Sunday, April 24, 2016


IVETTE FELICIANO: The disaster forced tens of thousands of residents around Chernobyl to flee and never some back.
But many other people remained in a zone that was considered safe enough distance to stay.
In the village of Zalyshany, about 32 miles southwest of Chernobyl, 8-year-0ld Bogdan Vetrov suffers from an enlarged thyroid gland.
His mother, Viktoria, believes it is due to radiation found in their food, but she says her family's options are: eat food that may be contaminated or starve.
VIKTORIA VETROVA: We are aware of the dangers, but what can we do? There is no other way to survive here. Especially in this region we just cannot survive.
IVETTE FELICIANO: Vetrov and his siblings are among 350,000 children living in areas where monitoring radiation in the soil ended four years ago.
Greenpeace, the European Union and the World Health Organization have found links between contaminated produce and milk and increased levels of thyroid cancer.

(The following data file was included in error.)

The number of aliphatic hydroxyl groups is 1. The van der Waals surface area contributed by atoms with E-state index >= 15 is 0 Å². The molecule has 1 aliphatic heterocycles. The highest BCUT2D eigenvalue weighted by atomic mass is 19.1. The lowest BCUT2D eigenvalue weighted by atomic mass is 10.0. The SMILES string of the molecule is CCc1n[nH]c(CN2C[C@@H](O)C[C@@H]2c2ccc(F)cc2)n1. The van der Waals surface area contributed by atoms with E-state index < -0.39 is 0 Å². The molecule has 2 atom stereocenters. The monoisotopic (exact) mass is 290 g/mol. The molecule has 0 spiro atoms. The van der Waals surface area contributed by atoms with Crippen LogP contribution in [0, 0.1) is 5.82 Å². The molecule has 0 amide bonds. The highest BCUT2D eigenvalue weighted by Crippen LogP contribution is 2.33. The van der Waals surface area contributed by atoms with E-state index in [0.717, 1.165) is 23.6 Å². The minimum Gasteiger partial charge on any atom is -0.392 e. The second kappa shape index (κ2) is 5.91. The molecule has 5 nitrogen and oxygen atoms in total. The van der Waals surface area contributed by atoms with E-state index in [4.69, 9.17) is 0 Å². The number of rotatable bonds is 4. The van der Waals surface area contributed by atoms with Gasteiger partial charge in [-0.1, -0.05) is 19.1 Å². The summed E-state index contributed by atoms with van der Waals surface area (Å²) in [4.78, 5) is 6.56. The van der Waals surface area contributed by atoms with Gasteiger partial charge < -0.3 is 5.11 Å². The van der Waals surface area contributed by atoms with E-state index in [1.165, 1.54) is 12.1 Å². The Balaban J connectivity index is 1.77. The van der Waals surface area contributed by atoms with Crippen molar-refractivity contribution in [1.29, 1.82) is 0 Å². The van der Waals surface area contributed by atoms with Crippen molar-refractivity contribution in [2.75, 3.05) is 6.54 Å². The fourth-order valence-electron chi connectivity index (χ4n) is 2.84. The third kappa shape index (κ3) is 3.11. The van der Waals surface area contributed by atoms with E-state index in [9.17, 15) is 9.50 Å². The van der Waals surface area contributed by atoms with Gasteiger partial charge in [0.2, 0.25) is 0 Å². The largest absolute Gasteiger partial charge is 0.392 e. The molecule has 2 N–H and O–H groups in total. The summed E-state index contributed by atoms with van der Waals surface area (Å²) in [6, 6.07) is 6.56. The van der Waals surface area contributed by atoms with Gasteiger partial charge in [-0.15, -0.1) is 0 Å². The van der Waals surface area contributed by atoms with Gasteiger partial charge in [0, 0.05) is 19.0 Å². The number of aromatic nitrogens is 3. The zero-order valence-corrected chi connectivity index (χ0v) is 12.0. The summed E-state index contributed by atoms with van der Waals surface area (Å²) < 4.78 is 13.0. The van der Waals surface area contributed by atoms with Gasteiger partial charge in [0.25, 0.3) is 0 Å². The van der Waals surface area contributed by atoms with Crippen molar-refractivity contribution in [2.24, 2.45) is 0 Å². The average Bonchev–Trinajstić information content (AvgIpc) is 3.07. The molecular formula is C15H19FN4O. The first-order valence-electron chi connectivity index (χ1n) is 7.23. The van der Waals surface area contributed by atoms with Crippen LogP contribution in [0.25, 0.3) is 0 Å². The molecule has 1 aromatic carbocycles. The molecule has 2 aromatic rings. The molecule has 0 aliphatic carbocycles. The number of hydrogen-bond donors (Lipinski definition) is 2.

One E.U. study tracked 4,000 children for three years and found more than 80 percent of them had cardiovascular issues.
Doctors who perform annual checks on children here have seen that first-hand.
YURY BANDAZHEVSKY, PEDIATRICIAN: There are very serious pathological processes, which definitely will unfortunately have negative consequences on the development of these children.

PBS Newshour

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